Segway Polo World Cup comes to Stockholm

Segway Polo World Cup comes to Stockholm
Whilst most sports fans may be paying closer attention to the European football championships or the upcoming London Olympics, Stockholm boasts its own prestigious world sporting event this week with the Segway polo World Cup.

The seventh annual competition pits the kings of Segway skills from all over the world against one another, with the final due to be held at Zinkensdamm IP on June 10th.

Stockholm Segway Polo Club Chairman Alexander van Riesen was in a buoyant mood with the tournament in full flow. He gave the low-down on what exactly spectators can expect from the biggest showcase on the Segway polo calendar:

“Segway polo is a little like a combination between horse polo and ice hockey, but with five players on each team,” van Riesen told The Local.

“It’s a new, exciting, intense sport that everyone can enjoy and it’s very similar to other action sports.”

“This is the biggest Segway polo championships there have been, with 16 teams from across the world, including Austria, Lebanon and Finland, competing for the title.”

Both men and women can compete on the same team in the sport, and indeed females have just as much ability to succeed in the Segway polo arena, particularly because every vehicle that is being used by competitors travels at the same speed.

“Moving on devices that can travel at a maximum of 20 km per hour means females can be equally as talented as the men. You need to be at one with the Segway, dynamic and have good tactical awareness to succeed on the pitch,” van Riesen said.

“It’s a little bit like squash in a sense, as you have to react to lightning quick ball movements and you need to be aware and on top of your game at all times.”

“There is a gentlemanly code of conduct and though incidents do occur, Segway polo is a relatively safe sport to take part in.”

Sweden will be proudly represented at the competition by three sides from the Stockholm Segway polo Club – Stockholm Saints, Stockholm Vikings and Blue Saints. Organisers are hoping that hosting the tournament will provide a platform for Segway polo to develop its growing popularity in Scandinavia.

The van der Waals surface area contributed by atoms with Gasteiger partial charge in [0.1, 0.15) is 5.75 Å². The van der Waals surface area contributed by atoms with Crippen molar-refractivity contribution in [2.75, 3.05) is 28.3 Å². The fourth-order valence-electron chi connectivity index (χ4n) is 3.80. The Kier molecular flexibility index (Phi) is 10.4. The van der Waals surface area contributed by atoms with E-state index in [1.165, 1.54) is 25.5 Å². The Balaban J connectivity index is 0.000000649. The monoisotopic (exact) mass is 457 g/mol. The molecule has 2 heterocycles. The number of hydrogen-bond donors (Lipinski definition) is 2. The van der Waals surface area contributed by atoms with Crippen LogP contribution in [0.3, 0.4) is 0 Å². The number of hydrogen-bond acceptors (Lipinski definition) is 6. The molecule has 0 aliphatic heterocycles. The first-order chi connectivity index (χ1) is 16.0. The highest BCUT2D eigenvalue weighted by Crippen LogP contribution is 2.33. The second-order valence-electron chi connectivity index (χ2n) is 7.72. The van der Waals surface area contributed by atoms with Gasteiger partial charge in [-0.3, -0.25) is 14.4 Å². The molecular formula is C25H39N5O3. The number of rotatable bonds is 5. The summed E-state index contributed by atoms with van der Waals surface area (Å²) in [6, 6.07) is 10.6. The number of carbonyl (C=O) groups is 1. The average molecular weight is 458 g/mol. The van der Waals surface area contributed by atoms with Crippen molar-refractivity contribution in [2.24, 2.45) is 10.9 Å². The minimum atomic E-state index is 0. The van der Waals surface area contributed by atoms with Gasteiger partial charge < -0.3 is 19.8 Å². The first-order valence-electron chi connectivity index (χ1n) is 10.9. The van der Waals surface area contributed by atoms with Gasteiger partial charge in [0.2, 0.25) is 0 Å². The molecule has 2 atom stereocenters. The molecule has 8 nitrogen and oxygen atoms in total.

Stockholm submitted their bid to host the championships last year. The event coincides with the celebration of 100 years since the 1912 Stockholm Olympics, and this was something bosses were looking to target, according to van Riesen.

“The host used to be decided in a Eurovision-type style with the winner hosting the following year’s tournament, but this was scrapped a couple of years ago.”

“We applied to host this year’s championships to celebrate 100 years since the Stockholm Olympics – the most well-organised and best prepared Olympics there was. We are looking to replicate this in the organisation and running of the World Segway Championships.”

Van Riesen remains confident about the chances of the teams from Stockholm, but insists that hosting and organising a masterpiece sporting event is the top priority.

“Our first and primary goal is to organise a world-class event and for all the competitors to enjoy being in Stockholm. The aim for our teams, though, is to come in the top three. The two sides from Germany will be the ones to watch and are the top seeds, but as in any sport, every team can upset the odds.”

The Segway was first developed in 2001, and operates through the shift of the driver’s weight on the standing platform’s centre of mass. When it was first launched, engineers lauded the device as a future revolution in city transportation.

Last year’s competition in Falsom, California, saw Solingen Blade Pirates emerge victorious in a 1-0 victory in the final over Barbados Flyin’ Fish.

Joe Lynskey

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